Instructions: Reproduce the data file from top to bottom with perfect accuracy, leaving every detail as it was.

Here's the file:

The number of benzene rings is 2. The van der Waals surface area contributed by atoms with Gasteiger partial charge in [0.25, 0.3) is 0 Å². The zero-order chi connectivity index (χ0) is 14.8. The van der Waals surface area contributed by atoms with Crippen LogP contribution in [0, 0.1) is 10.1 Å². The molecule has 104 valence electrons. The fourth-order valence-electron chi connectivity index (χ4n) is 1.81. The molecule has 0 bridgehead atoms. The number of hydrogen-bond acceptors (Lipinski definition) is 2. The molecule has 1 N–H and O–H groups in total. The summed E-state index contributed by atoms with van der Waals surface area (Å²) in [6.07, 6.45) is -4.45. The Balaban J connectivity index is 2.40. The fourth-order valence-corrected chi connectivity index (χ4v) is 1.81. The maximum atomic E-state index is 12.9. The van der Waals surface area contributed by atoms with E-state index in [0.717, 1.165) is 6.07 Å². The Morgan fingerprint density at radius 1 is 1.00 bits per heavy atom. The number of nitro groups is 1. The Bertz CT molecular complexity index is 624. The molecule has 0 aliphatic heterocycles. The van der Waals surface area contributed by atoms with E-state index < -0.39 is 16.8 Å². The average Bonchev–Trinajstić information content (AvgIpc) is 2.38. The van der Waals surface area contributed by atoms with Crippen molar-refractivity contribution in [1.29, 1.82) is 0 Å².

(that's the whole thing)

The number of benzene rings is 2. The van der Waals surface area contributed by atoms with Gasteiger partial charge in [0.25, 0.3) is 0 Å². The zero-order chi connectivity index (χ0) is 14.8. The van der Waals surface area contributed by atoms with Crippen LogP contribution in [0, 0.1) is 10.1 Å². The molecule has 104 valence electrons. The fourth-order valence-electron chi connectivity index (χ4n) is 1.81. The molecule has 0 bridgehead atoms. The number of hydrogen-bond acceptors (Lipinski definition) is 2. The molecule has 1 N–H and O–H groups in total. The summed E-state index contributed by atoms with van der Waals surface area (Å²) in [6.07, 6.45) is -4.45. The Balaban J connectivity index is 2.40. The fourth-order valence-corrected chi connectivity index (χ4v) is 1.81. The maximum atomic E-state index is 12.9. The van der Waals surface area contributed by atoms with E-state index in [0.717, 1.165) is 6.07 Å². The Morgan fingerprint density at radius 1 is 1.00 bits per heavy atom. The number of nitro groups is 1. The Bertz CT molecular complexity index is 624. The molecule has 0 aliphatic heterocycles. The van der Waals surface area contributed by atoms with E-state index < -0.39 is 16.8 Å². The average Bonchev–Trinajstić information content (AvgIpc) is 2.38. The van der Waals surface area contributed by atoms with Crippen molar-refractivity contribution in [1.29, 1.82) is 0 Å².